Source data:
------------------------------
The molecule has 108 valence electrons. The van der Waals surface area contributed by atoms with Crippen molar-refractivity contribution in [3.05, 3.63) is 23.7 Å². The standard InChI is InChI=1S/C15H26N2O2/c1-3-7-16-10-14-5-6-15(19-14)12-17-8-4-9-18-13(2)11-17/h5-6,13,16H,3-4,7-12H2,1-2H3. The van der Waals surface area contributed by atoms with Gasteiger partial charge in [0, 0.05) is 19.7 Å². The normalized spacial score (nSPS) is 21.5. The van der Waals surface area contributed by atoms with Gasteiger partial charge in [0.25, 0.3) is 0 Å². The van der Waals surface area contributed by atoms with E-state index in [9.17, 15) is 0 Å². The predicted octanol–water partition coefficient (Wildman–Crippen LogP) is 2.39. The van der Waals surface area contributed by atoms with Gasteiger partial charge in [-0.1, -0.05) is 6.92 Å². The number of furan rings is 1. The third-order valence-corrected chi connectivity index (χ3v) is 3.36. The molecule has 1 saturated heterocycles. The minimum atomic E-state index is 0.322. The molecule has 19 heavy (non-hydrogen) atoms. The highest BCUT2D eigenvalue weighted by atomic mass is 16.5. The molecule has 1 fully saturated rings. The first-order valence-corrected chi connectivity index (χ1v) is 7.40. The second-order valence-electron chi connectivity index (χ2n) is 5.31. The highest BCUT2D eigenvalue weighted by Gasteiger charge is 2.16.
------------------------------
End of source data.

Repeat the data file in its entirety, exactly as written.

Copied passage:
The molecule has 108 valence electrons. The van der Waals surface area contributed by atoms with Crippen molar-refractivity contribution in [3.05, 3.63) is 23.7 Å². The standard InChI is InChI=1S/C15H26N2O2/c1-3-7-16-10-14-5-6-15(19-14)12-17-8-4-9-18-13(2)11-17/h5-6,13,16H,3-4,7-12H2,1-2H3. The van der Waals surface area contributed by atoms with Gasteiger partial charge in [0, 0.05) is 19.7 Å². The normalized spacial score (nSPS) is 21.5. The van der Waals surface area contributed by atoms with Gasteiger partial charge in [0.25, 0.3) is 0 Å². The van der Waals surface area contributed by atoms with E-state index in [9.17, 15) is 0 Å². The predicted octanol–water partition coefficient (Wildman–Crippen LogP) is 2.39. The van der Waals surface area contributed by atoms with Gasteiger partial charge in [-0.1, -0.05) is 6.92 Å². The number of furan rings is 1. The third-order valence-corrected chi connectivity index (χ3v) is 3.36. The molecule has 1 saturated heterocycles. The minimum atomic E-state index is 0.322. The molecule has 19 heavy (non-hydrogen) atoms. The highest BCUT2D eigenvalue weighted by atomic mass is 16.5. The molecule has 1 fully saturated rings. The first-order valence-corrected chi connectivity index (χ1v) is 7.40. The second-order valence-electron chi connectivity index (χ2n) is 5.31. The highest BCUT2D eigenvalue weighted by Gasteiger charge is 2.16.